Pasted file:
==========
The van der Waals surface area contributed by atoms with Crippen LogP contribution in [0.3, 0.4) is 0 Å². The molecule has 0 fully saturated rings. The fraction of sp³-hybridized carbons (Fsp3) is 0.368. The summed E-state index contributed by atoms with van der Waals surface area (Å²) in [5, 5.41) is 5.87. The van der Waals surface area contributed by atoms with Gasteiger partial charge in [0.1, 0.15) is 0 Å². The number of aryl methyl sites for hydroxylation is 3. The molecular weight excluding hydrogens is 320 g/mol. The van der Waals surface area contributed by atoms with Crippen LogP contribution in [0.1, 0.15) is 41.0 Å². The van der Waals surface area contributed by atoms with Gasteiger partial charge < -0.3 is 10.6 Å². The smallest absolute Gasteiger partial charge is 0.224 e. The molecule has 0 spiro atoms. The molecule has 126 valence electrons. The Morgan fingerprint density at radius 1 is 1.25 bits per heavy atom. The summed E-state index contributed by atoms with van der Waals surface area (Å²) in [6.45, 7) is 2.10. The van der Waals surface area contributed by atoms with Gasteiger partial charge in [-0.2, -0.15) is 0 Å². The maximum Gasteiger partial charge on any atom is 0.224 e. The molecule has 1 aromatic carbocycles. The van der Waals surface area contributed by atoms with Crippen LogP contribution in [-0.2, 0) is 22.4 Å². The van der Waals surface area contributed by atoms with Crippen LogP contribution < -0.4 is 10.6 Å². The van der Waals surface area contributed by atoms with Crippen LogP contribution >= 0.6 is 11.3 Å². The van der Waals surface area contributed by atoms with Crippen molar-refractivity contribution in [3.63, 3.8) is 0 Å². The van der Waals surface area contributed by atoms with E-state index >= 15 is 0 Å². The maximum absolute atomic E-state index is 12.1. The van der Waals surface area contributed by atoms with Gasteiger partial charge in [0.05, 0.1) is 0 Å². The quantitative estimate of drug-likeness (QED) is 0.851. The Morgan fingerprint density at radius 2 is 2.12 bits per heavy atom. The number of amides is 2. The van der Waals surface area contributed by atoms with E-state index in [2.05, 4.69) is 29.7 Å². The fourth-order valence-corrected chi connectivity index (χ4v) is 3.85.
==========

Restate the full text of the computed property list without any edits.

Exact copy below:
The van der Waals surface area contributed by atoms with Crippen LogP contribution in [0.3, 0.4) is 0 Å². The molecule has 0 fully saturated rings. The fraction of sp³-hybridized carbons (Fsp3) is 0.368. The summed E-state index contributed by atoms with van der Waals surface area (Å²) in [5, 5.41) is 5.87. The van der Waals surface area contributed by atoms with Gasteiger partial charge in [0.1, 0.15) is 0 Å². The number of aryl methyl sites for hydroxylation is 3. The molecular weight excluding hydrogens is 320 g/mol. The van der Waals surface area contributed by atoms with Crippen LogP contribution in [0.1, 0.15) is 41.0 Å². The van der Waals surface area contributed by atoms with Gasteiger partial charge < -0.3 is 10.6 Å². The smallest absolute Gasteiger partial charge is 0.224 e. The molecule has 0 spiro atoms. The molecule has 126 valence electrons. The Morgan fingerprint density at radius 1 is 1.25 bits per heavy atom. The summed E-state index contributed by atoms with van der Waals surface area (Å²) in [6.45, 7) is 2.10. The van der Waals surface area contributed by atoms with Gasteiger partial charge in [-0.2, -0.15) is 0 Å². The maximum Gasteiger partial charge on any atom is 0.224 e. The molecule has 1 aromatic carbocycles. The van der Waals surface area contributed by atoms with Crippen LogP contribution in [-0.2, 0) is 22.4 Å². The van der Waals surface area contributed by atoms with Crippen LogP contribution < -0.4 is 10.6 Å². The van der Waals surface area contributed by atoms with Crippen LogP contribution >= 0.6 is 11.3 Å². The van der Waals surface area contributed by atoms with Crippen molar-refractivity contribution in [3.63, 3.8) is 0 Å². The van der Waals surface area contributed by atoms with E-state index >= 15 is 0 Å². The maximum absolute atomic E-state index is 12.1. The van der Waals surface area contributed by atoms with Gasteiger partial charge in [0.05, 0.1) is 0 Å². The quantitative estimate of drug-likeness (QED) is 0.851. The Morgan fingerprint density at radius 2 is 2.12 bits per heavy atom. The number of amides is 2. The van der Waals surface area contributed by atoms with E-state index in [2.05, 4.69) is 29.7 Å². The fourth-order valence-corrected chi connectivity index (χ4v) is 3.85.